When a human being is a victim, they need to have courage and follow their ways, no matter what others say. Jem and Scout see people become victims of prejudice, rumors, poverty, and other atrocities in their own little town, as they grew older. In To Kill a Mockingbird, the children learn life lessons from witnessing people striving to survive different situations within Maycomb. When a challenge causes one to struggle, the children see that person, or themselves, have to have courage to do as they have before.
Jem and Scout see their small town judge the Radleys, but the Radleys still do what they have done for as long as any single person can remember. They never talk to their neighbors or open their doors and windows on Sunday. Since they have odd habits, from other’s perspectives, and keep to themselves, citizens of Maycomb start rumors about them, saying “Radley pecans [will] kill you” (Lee 9). These rumors criticized the Radleys and made people afraid of them. Calpunia had something to say about them, stating one day that Mr. Radley was “the meanest man God ever blew breath into” (Lee 12). Since he was “mean,” that held more rumors to be made about them. The stories make children believe Boo was locked up in a damp basement in the courthouse for years and is now chained up in his house. The Radleys stay the way they are; despite the rumors, remaining removed from human contact. The Radleys are victims of misunderstanding and people’s cruel stories “unwilling to discard their initial suspicions” (Lee 9). Jem and Scout witness the Radleys to stick to their ways since they go against the crowd, despite society’s wants.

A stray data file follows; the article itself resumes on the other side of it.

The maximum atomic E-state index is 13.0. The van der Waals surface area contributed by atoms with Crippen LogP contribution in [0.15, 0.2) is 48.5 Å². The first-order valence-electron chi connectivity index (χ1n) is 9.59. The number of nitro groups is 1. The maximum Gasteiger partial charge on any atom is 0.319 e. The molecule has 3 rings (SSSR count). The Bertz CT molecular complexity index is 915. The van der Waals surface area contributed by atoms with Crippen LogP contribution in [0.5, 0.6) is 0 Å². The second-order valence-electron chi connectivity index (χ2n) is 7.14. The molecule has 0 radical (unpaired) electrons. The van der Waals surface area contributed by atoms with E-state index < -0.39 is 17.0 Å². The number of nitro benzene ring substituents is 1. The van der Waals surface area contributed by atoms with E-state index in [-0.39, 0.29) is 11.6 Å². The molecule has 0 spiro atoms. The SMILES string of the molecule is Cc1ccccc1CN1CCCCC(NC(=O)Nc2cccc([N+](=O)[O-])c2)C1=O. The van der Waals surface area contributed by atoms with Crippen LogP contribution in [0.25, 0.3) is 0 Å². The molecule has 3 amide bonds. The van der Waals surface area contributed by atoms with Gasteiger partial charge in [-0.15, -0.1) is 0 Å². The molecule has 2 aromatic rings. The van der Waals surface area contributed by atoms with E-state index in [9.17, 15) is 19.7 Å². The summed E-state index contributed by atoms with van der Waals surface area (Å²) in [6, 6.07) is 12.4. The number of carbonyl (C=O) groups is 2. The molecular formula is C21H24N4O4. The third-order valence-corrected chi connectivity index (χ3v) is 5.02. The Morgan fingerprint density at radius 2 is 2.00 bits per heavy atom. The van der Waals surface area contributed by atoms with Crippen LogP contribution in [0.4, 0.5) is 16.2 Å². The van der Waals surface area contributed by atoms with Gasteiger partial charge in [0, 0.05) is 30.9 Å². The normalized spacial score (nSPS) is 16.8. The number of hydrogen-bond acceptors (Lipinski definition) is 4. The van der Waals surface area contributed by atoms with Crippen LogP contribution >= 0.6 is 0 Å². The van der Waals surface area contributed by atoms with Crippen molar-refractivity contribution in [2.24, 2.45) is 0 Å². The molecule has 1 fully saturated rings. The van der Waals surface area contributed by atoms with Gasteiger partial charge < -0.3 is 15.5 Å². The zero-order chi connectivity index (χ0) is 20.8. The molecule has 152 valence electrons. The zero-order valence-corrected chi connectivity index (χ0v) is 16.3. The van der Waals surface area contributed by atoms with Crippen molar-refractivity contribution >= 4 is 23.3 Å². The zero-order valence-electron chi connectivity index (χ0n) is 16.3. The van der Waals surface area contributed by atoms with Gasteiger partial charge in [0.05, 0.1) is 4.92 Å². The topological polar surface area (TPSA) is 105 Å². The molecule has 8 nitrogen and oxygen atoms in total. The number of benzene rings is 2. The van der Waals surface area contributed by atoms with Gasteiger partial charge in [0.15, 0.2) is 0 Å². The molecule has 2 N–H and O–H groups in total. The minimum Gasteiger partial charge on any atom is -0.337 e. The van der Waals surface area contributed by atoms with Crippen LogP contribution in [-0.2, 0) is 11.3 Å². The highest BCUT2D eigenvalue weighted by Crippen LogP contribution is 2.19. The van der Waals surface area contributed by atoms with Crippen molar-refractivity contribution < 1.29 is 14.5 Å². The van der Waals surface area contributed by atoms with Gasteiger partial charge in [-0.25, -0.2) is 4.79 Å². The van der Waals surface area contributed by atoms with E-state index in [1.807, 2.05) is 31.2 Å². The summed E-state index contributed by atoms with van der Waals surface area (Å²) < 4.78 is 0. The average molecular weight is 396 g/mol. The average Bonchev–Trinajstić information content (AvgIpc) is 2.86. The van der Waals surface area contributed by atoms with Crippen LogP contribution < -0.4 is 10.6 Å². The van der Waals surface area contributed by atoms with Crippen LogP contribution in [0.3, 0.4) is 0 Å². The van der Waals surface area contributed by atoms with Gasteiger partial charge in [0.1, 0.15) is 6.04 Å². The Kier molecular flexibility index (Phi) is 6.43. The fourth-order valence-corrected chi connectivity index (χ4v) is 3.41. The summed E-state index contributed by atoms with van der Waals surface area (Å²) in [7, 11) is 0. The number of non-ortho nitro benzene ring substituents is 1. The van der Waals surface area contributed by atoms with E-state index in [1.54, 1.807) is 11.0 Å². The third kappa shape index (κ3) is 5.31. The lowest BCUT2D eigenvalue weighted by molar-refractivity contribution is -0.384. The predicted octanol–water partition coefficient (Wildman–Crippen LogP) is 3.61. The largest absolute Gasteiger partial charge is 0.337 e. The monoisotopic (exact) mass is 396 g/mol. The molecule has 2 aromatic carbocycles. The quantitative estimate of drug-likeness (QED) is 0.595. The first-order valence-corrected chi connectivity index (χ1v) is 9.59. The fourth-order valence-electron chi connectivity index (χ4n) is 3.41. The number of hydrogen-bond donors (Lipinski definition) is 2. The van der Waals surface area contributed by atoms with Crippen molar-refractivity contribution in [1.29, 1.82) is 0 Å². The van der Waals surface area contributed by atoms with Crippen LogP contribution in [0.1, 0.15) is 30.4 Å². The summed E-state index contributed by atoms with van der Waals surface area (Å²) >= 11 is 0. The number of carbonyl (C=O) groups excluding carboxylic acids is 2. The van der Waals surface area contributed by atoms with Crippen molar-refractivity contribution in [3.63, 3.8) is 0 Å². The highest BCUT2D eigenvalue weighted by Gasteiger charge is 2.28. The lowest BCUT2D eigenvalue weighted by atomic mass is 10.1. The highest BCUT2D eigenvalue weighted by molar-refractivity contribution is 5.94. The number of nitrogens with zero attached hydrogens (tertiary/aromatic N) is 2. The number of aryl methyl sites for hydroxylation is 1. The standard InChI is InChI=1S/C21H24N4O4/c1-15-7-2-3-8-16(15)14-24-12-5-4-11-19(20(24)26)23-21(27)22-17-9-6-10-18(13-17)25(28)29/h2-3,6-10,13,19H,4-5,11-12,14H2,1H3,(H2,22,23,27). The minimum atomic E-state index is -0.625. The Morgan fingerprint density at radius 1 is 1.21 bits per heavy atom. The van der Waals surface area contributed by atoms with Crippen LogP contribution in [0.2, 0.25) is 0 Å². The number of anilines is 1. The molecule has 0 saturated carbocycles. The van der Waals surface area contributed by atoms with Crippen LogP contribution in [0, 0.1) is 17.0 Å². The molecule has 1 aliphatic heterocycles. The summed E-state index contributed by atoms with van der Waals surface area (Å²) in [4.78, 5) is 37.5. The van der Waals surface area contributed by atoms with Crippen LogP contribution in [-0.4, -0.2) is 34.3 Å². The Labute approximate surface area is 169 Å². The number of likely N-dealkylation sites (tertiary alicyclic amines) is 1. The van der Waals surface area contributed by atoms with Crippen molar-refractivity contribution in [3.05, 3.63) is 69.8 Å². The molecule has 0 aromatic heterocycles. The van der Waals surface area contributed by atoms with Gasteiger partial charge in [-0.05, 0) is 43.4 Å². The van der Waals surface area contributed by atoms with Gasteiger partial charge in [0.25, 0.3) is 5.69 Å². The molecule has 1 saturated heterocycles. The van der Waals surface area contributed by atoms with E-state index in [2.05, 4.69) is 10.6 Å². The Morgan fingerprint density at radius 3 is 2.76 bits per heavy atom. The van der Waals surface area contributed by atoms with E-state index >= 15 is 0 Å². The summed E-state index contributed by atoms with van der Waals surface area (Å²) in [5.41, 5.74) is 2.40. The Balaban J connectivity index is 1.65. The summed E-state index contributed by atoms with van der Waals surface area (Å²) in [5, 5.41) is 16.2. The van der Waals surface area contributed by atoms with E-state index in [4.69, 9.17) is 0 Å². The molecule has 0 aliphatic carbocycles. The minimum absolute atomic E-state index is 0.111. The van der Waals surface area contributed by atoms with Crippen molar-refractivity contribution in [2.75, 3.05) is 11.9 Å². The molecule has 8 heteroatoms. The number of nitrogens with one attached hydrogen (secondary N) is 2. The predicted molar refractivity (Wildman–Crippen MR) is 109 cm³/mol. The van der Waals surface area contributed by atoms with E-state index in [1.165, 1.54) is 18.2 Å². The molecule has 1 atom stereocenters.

The Finch children begin to notice many children’s families are victims of poverty, especially the Cunninghams, but the Cunninghams are different; they never take charity or have to depend on others. The Cunninghams are one of the poorest families in Maycomb, but they have the strongest determination to survive; and are the hardest...
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